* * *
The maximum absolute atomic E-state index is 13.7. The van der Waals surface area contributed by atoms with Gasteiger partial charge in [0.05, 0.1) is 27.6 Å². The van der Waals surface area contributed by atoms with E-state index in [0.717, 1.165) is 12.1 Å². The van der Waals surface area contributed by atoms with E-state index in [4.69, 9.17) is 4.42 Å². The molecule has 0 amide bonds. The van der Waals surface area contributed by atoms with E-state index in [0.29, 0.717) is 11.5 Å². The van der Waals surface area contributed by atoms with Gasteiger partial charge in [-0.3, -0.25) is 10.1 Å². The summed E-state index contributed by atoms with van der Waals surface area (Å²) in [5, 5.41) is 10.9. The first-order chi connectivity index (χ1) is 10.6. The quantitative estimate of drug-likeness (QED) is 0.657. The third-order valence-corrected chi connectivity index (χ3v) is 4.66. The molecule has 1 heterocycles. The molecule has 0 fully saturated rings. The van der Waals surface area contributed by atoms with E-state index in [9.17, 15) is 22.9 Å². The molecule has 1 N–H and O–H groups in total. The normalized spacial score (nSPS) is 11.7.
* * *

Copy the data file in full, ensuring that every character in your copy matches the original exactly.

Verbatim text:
The maximum absolute atomic E-state index is 13.7. The van der Waals surface area contributed by atoms with Gasteiger partial charge in [0.05, 0.1) is 27.6 Å². The van der Waals surface area contributed by atoms with E-state index in [0.717, 1.165) is 12.1 Å². The van der Waals surface area contributed by atoms with E-state index in [4.69, 9.17) is 4.42 Å². The molecule has 0 amide bonds. The van der Waals surface area contributed by atoms with E-state index in [0.29, 0.717) is 11.5 Å². The van der Waals surface area contributed by atoms with Gasteiger partial charge in [-0.3, -0.25) is 10.1 Å². The summed E-state index contributed by atoms with van der Waals surface area (Å²) in [5, 5.41) is 10.9. The first-order chi connectivity index (χ1) is 10.6. The quantitative estimate of drug-likeness (QED) is 0.657. The third-order valence-corrected chi connectivity index (χ3v) is 4.66. The molecule has 1 heterocycles. The molecule has 0 fully saturated rings. The van der Waals surface area contributed by atoms with E-state index in [9.17, 15) is 22.9 Å². The molecule has 1 N–H and O–H groups in total. The normalized spacial score (nSPS) is 11.7.